The Ashram Where the Beatles Sought Enlightenment

In January 1968, Maharishi Mahesh Yogi invited me to a Transcendental Meditation course in Rishikesh, a city in the foothills of the Himalayas in Northern India. Back then, a lot of Americans still thought meditation was pretty far out. But in California, where I came from, it wasn’t such a stretch, particularly among musicians.

Maharishi had taught me how to meditate in Paris, after my band, the Beach Boys, performed in a Unicef benefit show there. My cousins Dennis and Carl Wilson and our bandmate Al Jardine all learned together, along with our wives. That first meditation was the most powerful thing I’d ever experienced. I used the mantra Maharishi had given me, and my mind immediately settled down into a silent, expanded state. I was more deeply relaxed than I’d ever been in my whole life. I said to myself, “Wow, this is so simple that anyone could do it. And if everyone did, it would be an entirely different world!”

So when Maharishi invited me to Rishikesh a few weeks later, I canceled everything on my calendar for the next couple of months. I had some really nice shirts and pants made in Beverly Hills. I figured if I was going to India, I should have some silk. Then I packed up a suitcase and flew on Pan Am—from Los Angeles to Hawaii, Hawaii to Japan, Japan to Bangkok, and Bangkok to Delhi. When I walked off the plane in Delhi, the sun was just rising and it was a beautiful, mystical morning.

On the road to Rishikesh, I was prepared to see cows and elephants. When a camel crossed in front of my taxi, that really surprised me. On the banks of the Ganges, someone showed up in a little scow, not even really a boat, and loaded me up with my luggage. Then I arrived at the ashram—or the International Academy of Meditation, as Maharishi called it.

Of course, once I got there and saw the Beatles, Donovan, Mia Farrow and the others, none of them were wearing silk outfits. They were all wearing plain little cotton pajama-type clothes they’d had made by the local tailors. So I had some of those simpler clothes made, too.

The area around us was called the Valley of the Saints, with the Himalayas rising up around it. In the epic The Ramayana, Lord Rama went there to do penance for killing the demon Ravana. Adi Shankara, the founder of the philosophy of non-dualism called Advaita Vedanta, built temples there in the eighth century. You could feel that this was a place where people had been coming to meditate since ancient times. When we went down to the Ganges before dawn, we saw yogis. It was February, and there were ice floes coming down the river. These yogis were doing their ablutions in the freezing cold water. That was truly impressive.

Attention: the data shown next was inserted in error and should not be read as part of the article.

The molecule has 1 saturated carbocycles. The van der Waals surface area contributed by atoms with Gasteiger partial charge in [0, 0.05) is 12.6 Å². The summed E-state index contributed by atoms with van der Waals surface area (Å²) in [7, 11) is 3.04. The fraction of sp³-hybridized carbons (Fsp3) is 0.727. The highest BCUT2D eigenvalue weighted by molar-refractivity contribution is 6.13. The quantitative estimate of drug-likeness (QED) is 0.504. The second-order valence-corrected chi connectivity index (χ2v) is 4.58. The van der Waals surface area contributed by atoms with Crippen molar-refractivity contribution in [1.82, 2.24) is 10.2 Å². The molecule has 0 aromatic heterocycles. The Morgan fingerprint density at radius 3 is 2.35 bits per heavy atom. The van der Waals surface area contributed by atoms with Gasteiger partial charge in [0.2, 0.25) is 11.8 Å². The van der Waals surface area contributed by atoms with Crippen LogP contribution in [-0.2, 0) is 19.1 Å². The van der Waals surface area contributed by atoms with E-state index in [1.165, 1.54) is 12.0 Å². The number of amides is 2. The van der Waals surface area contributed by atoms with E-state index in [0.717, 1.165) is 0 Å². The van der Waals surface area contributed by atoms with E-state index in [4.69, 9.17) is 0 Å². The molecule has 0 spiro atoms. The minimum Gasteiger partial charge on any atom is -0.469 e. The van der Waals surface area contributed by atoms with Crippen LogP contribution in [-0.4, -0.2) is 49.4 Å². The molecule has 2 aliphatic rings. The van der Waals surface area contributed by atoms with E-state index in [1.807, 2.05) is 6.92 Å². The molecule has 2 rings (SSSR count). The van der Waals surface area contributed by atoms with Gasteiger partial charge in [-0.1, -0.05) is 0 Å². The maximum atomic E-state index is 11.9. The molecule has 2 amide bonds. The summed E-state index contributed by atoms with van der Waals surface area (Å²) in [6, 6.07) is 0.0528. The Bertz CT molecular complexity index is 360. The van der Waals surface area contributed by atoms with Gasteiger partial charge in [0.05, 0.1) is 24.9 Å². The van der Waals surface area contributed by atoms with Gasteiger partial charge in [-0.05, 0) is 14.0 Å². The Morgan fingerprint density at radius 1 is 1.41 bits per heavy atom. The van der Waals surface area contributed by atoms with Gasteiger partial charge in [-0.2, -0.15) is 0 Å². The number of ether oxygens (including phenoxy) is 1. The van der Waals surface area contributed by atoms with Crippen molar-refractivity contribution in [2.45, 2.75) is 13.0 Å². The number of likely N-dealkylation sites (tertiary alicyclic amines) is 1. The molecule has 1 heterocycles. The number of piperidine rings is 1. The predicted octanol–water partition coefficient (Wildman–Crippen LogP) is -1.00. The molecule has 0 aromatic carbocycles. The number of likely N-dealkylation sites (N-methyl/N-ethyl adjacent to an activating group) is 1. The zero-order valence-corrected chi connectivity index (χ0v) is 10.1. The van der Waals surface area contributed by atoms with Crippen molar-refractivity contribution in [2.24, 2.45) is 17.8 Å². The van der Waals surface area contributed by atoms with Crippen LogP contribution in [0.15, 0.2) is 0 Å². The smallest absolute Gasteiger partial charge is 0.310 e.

Maharishi & Me: Seeking Enlightenment with the Beatles’ Guru

Susan Shumsky is a successful author in the new age/spirituality field, writing books on meditation, intuition, prayer, auras, chakras, and the like. But in the 1970s, she was one of only a handful of Maharishi Mahesh Yogi’s personal attendants and administrators in India, Switzerland, and elsewhere.

Our campus was made up of low buildings and some little pointed cottages. I had a room in the same section as Paul McCartney. Mia’s sister, Prudence Farrow, was in between us. We meditated all morning and went to hear Maharishi talk about Vedic philosophy every afternoon and evening. In the lecture hall, he’d ask us, “How many people meditated for an hour? How many for two hours? How many for three hours?” The longest I ever meditated was about eight hours in a row. In Prudence’s case, it was several days. John Lennon wrote that song and sang it for her there: “Dear Prudence, won’t you come out to play?”

We ate breakfast outside, with lots of crows vying for our food. I was sitting there one day when Paul came to the table with his acoustic guitar, saying, “Hey, listen to this, Mike: ‘Flew in from Miami Beach B.O.A.C., didn’t get to bed last night…’” He was writing “Back in the U.S.S.R.” I told him, “You should sing about all the girls around the Soviet Union: the Ukraine girls, the Moscow girls, Georgia on my mind.”

We all had so much fun playing music for each other. For my birthday, the Beatles wrote a song called “Spiritual Regeneration” that ended with “Happy birthday, Michael Love.” It sounded just like the Beach Boys, the same rhythms, the same harmonies.

I had some amazing experiences in meditation during that course. The King James Bible says the kingdom of God is within you. The Bhagavad Gita says to experience inner silence and then plunge into activity. It’s really the same thing. In Rishikesh, I had a technique for seeking the kingdom of heaven inside myself.

There’s one meditation I especially remember, sitting one morning on the riverbank. I felt that I was looking down on the earth, and that it was a minuscule thing I happened to be sitting on. My lens was totally expanded. I wrote a poem about the experience that began like this:

In the air above the Ganges
A hundred fifty down miles from the source
of the Holy Mother River
Indian spiritual water
ripples seen 100 feet below
are shining in the sun
reflecting through the eyes of one
who feels as though
he’d been there, or nearly so
a long, long time ago

It’s been 50 years since that course, and meditation and yoga are more popular than they’ve ever been. I recently saw Hillary Clinton on TV doing pranayama—or “alternate nostril breathing,” as she called it. Meditation has become much more mainstream now. But if it’s helping people find out who they really are, I’m all for it. I feel blessed to have been there with Maharishi and the Beatles when it all began.

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This article is a selection from the January/February issue of Smithsonian magazine